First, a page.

If you’re buying new, you should always try to take advantage of offers and loopholes with the big companies. Cotswold Outdoor, for example, have numerous schemes that allow for a percentage off the retail price (you can get 10-15% off for example if you’re either a member of the National Trust or a student) and GO Outdoors also offer a 30 day price guarantee if you can find a product cheaper elsewhere, with certain conditions of course. Make sure you look online for vouchers too.

I hope that gives you some things to be getting on with! Please share your own ideas in the comments section below.

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This short post explores some of the ways to stop annoying heel slippage when you’re hiking. Most walkers experience one of two common problems: blisters or slipping. Both are interrelated and by solving one you can often eliminate the other.

All of the heel pads outlined here will work for any kind of shoe and any kind of walking activity. My suggestion is that you experiment with a few different types. You might also want to try using some different lacing systems (especially the “heel lock”) which I know from personal experience can have a significant benefit.

Slip Pads

In my quest to find the antidote to slipping, I’ve tried most “grips” that are available to buy. Generally speaking, they are made from either suede or silicone gel. The way that the pads work, as far as I’m aware, is by decreasing the volume in the heel area of the boot. By limiting the space in which your heel has to move, they essentially reduce the tendency of your foot to slip.

The fact that your heels are slipping doesn’t necessarily mean the boots don’t fit. Some boots just have roomy heel cups and it may mean, due to their make-up, that your feet just don’t sit well in them. A small, and I do mean small, amount of slippage is also very common (even normal) with heavy-duty boots that have thick, stiff soles.

ProFoot Heel Snugs: These foam pads offer the most cushioning of any product that I’ve tried. Whether you choose the less bulkier suede grips or these (I’d recommend that you get both and sample them) will be a matter of how much space you need to fill in the back of your boots. If you’re in America, the “Heavenly Heelz” Foot Petals are very similar.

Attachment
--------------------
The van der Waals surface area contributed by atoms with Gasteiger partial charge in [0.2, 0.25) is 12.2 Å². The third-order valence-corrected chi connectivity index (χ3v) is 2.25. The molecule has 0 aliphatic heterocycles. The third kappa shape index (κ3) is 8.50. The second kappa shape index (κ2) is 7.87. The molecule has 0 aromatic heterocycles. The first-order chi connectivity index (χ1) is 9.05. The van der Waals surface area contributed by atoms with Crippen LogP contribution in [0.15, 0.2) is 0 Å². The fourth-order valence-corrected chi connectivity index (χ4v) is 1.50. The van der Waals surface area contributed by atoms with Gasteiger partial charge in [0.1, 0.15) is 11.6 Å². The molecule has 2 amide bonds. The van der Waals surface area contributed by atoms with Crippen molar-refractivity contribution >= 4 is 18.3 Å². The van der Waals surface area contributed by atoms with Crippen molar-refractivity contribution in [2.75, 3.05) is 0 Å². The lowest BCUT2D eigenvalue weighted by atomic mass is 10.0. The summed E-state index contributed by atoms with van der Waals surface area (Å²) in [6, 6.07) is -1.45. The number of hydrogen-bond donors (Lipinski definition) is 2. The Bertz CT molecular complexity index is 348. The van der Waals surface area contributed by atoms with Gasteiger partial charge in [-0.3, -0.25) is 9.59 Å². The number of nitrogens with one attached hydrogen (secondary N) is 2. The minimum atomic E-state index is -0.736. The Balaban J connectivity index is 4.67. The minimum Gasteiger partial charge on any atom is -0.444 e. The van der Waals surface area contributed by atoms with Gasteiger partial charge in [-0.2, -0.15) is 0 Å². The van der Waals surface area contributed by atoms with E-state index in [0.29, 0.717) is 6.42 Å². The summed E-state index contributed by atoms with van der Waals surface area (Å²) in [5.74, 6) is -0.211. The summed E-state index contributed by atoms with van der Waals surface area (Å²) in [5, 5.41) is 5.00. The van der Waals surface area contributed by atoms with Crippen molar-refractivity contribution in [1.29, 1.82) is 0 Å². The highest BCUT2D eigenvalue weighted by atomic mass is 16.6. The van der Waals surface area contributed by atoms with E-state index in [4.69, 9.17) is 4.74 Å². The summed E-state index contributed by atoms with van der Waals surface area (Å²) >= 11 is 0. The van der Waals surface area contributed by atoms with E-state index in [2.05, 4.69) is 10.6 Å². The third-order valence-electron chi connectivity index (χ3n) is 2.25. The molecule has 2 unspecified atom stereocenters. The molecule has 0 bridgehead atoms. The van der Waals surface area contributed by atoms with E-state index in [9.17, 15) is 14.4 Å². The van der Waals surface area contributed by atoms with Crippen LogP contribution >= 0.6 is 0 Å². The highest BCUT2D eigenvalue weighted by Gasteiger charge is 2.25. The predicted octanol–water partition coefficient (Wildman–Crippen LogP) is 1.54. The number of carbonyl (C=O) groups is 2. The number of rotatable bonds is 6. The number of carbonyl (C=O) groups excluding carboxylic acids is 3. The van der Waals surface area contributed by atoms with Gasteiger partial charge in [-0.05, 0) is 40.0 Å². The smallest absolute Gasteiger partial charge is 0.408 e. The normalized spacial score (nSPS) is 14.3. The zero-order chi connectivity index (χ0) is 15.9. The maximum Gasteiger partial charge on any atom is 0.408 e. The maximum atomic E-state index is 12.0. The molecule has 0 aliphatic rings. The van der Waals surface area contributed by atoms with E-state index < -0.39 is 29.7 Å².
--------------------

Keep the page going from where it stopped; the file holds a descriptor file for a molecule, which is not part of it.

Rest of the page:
Generic Heel Grips (Suede): These are by far the most widely known and used footwear accessories designed to stop slipping. There’s lots of different retailers selling a fairly standard model like the one pictured on the right. They tend to be quite robust and are excellent for combating small amounts of slippage.

Gel/Silicone Pads: These sound enticing, but be careful. The problem with most gel pads (and I’ve tried a lot) is that they easily come away from the back of the boots. The most significant benefit of gel pads is that they’re also very good at tackling blisters. I’ve yet to try attaching them with super glue (my poor boots) but that’s one option I know a lot of people swear by.

Let me know what your own experiences are in the comments section below.

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What I’ve Read This Month: January

Welcome to the first post on the new Bestwalkingboots.org blog! I’m launching the blog with what I hope will turn into a regular occurrence: my monthly round-up of some of the best hiking-related content and news from around the web. The whole Best Walking Boots project is a new and fast-growing one, so please do sign up for the newsletter if you like the idea.

martindale-1116467-mI’ve teamed up with a foot-care professional (Si of Mountainfeet.co.uk) and he’s going to be regularly contributing to the site. We are genuinely striving to become the web’s most in-depth and extensive walking and hiking boots review resource.

There’s a great deal of work to do and we’re working on a robust review format along with more individual reviews for the coming months. It’s still early days but things are looking bright!

So, let’s jump in…

Boots And Gear:

There have been several new boot models publicized this month. Teva have announced that they’ll be launching their three-season Riva Peak boots and Merrell have a new hiking shoe on the way. You might also want to have a look at the new Salomon XA Pro 3D. It’s a gorgeous trail running shoe.

Ever thought about attempting a long-distance trail in a pair of walking sandals? Check out this article about light hiking footwear by Chris Townsend, it may well change your entire perspective on boots.

For those of you who aren’t already aware of Engo, it’s probably fair to say that they’re offering the best blister-prevention product in the world today. I’ll be doing a full field-test and review of their patches at some point next month. The experiences I’ve had so far are all incredibly positive.

I also watched this video by Asolo. It’s about what’s involved in the boot manufacturing process. The quality isn’t great but it’s well worth a watch.

Hiking

I stumbled across this lovely little site about hiking that’s aimed at people who live in London. The woman who runs it, Catherine, seems to be very knowledgeable about how Londoners can incorporate walking trips into their busy schedules and there’s lots of good ideas here. I wish I’d found this resource when I was a student in the big city.

Great post from Pilgrim Chris about wild hiking in the Peak District (where I live coincidentally). Reading this might encourage you to get out for a night under the stars.

Alastair Humphreys also has a new project for budding adventurers that you may find interesting…can you manage £20 a week for the adventure of a lifetime?

Other Bits & Bobs

Mountain Safety: Andy Luke, a keen outdoors enthusiast, has started this new project that covers everything from trail-walking to mountain-climbing safety.

UKHillwalking.com: A relatively new site about hill walking in the UK. Lots of good content.

Finally, I bought my first bottle of Smidge (well, it was actually a gift) so I’ll be testing it out in the countryside in February.